Rosalind P.Walter Wiki – Biography
A daughter of privilege who worked on an assembly line during World War II, she became a principal benefactor of public television, her name intoned on a host of programs.
Rosalind P. Walter grew up in a wealthy and genteel Long Island home. Yet when the United States entered World War II, she chose to join millions of other women in the home-front crusade to arm the troops with munitions, warships and aircraft.
She worked the night shift driving rivets into the metal bodies of Corsair fighter planes at a plant in Connecticut — a job that had almost always been reserved for men. A newspaper column about her inspired a morale-boosting 1942 song that turned her into the legendary Rosie the Riveter, the archetype of the hard-working women in overalls and bandanna-wrapped hair who kept the military factories humming.
Following her graduation from high school, Rosalind Palmer became one of many young women to secure jobs in the war industry during World War II. “The powerful female image of Rosie (the Riveter) was developed under the auspices of the War Production Board to inspire patriotic behavior,” according to heritage writer Ginny McPartland, who reported in 2013 that the idea to give “the female war worker the name of ‘Rosie’ probably started with a newspaper story about Rosalind P. Walter, an aircraft factory worker in New York.”
Hired for the night shift, Palmer was, in fact, employed as “a riveter on Corsair fighter planes,” according to The New York Times. Additional sources have noted that she worked on F4U marine gull-winged fighter airplanes, and that she “broke records for speed on the production line, advocating for equal pay for her female co-workers.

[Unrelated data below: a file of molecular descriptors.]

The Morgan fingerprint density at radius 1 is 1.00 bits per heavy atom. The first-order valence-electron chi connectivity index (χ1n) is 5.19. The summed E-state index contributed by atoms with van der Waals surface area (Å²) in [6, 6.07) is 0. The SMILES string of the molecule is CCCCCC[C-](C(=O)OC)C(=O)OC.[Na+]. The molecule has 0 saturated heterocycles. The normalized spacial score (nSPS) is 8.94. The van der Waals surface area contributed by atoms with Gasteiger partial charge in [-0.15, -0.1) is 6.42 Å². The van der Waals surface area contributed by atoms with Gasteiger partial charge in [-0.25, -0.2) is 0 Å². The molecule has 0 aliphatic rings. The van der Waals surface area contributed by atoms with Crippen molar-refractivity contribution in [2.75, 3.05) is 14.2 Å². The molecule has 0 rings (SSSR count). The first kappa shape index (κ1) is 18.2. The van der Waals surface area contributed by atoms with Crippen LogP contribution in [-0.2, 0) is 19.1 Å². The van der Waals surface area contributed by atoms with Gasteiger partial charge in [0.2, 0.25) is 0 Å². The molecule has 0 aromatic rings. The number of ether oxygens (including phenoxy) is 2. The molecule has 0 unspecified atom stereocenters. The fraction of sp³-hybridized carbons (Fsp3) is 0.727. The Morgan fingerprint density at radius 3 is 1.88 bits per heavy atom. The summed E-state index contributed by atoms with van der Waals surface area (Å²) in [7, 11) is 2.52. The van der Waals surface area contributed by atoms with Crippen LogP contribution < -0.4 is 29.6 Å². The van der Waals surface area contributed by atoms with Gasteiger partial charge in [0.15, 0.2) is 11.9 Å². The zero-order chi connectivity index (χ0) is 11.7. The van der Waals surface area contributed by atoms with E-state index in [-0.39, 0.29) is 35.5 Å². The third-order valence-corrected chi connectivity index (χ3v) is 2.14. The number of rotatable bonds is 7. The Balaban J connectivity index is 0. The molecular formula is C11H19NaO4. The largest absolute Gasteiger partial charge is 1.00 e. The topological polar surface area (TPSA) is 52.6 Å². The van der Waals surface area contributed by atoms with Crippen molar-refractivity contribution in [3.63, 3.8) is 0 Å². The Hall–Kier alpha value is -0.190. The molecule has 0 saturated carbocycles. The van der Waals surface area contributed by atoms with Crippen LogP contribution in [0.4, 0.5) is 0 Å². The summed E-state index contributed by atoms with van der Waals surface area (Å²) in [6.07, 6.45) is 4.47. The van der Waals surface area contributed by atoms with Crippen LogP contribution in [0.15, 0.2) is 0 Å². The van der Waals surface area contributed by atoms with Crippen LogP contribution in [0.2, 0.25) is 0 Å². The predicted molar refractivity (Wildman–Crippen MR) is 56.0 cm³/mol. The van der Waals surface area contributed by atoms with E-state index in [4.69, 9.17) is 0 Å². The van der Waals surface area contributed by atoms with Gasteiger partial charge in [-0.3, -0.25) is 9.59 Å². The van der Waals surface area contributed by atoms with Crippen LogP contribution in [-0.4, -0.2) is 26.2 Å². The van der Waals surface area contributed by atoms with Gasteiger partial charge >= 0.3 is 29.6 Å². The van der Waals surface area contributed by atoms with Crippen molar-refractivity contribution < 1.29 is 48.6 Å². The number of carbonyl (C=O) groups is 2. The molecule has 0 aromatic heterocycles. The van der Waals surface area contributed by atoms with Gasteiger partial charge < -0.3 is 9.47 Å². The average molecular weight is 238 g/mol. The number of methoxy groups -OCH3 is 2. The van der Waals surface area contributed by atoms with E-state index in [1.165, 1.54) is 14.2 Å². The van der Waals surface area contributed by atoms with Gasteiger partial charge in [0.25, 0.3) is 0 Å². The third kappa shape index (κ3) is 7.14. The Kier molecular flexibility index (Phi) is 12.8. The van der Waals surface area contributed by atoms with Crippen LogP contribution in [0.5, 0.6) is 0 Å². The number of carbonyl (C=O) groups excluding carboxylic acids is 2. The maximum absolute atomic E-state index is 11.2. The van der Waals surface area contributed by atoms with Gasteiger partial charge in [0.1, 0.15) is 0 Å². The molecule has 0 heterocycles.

In 1942, she inspired Redd Evans and John Jacob Loeb to write the song, “Rosie the Riveter,” which was then recorded by Kay Kyser and The Four Vagabonds
Rosalind P.Walter Age
She was 95 years old.
Early Life and Family
Rosalind Palmer was born on June 25, 1924 in Brooklyn, New York, a daughter of the late Winthrop (Bushnell) Palmer, chair and professor of literature and fine arts at Long Island University, and Carleton Humphreys Palmer, president of E. R. Squibb and Sons, a Brooklyn, New York-based pharmaceutical company which was founded in 1892 and is now a subsidiary of Bristol-Myers Squibb Company.
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Raised in New York City, she was educated at Connecticut’s Ethel Walker School. In 1940, she lived in Manhattan with her parents and older siblings, Lowell and Winthrop.
During the 1950s, she relocated with her family to Centre Island in Nassau County New York.
Rosalind P.Walter was married twice, She was married to her first husband Henry S. Thompson, a lieutenant with the Naval Reserve and a graduate of Standfor University, form 1946 until their divorce in 1954. They had a son, named Henry. She married her second husband Henry Glendon Walter, Jr. Who was president and later chairman and CEO of international Flavors and Frangrances, from 1956 until his death 200.
Walter had a son, Henry S. Thompson.
Rosalind P. Walter, the original inspiration for “Rosie the Riveter” and longtime PBS supporter, died Wednesday at the age of 95.
WNET in New York City, America’s flagship PBS station, announced Walter’s death in a statement Thursday. Walter was a longtime trustee for the station who gave support for a number of WNET series through the Rosalind P. Walter Foundation.
Walter cared deeply about the quality and educational value of public television and understood the importance of reaching the broadest possible audience,” the station said.
She was an inspiration behind 1943’s “Rosie the Riveter,” a song about the year she spent as a night-shift welder at the Sikorsky aircraft plant at Bridgeport, Connecticut, at the age of 19.
Cause of death was not disclosed.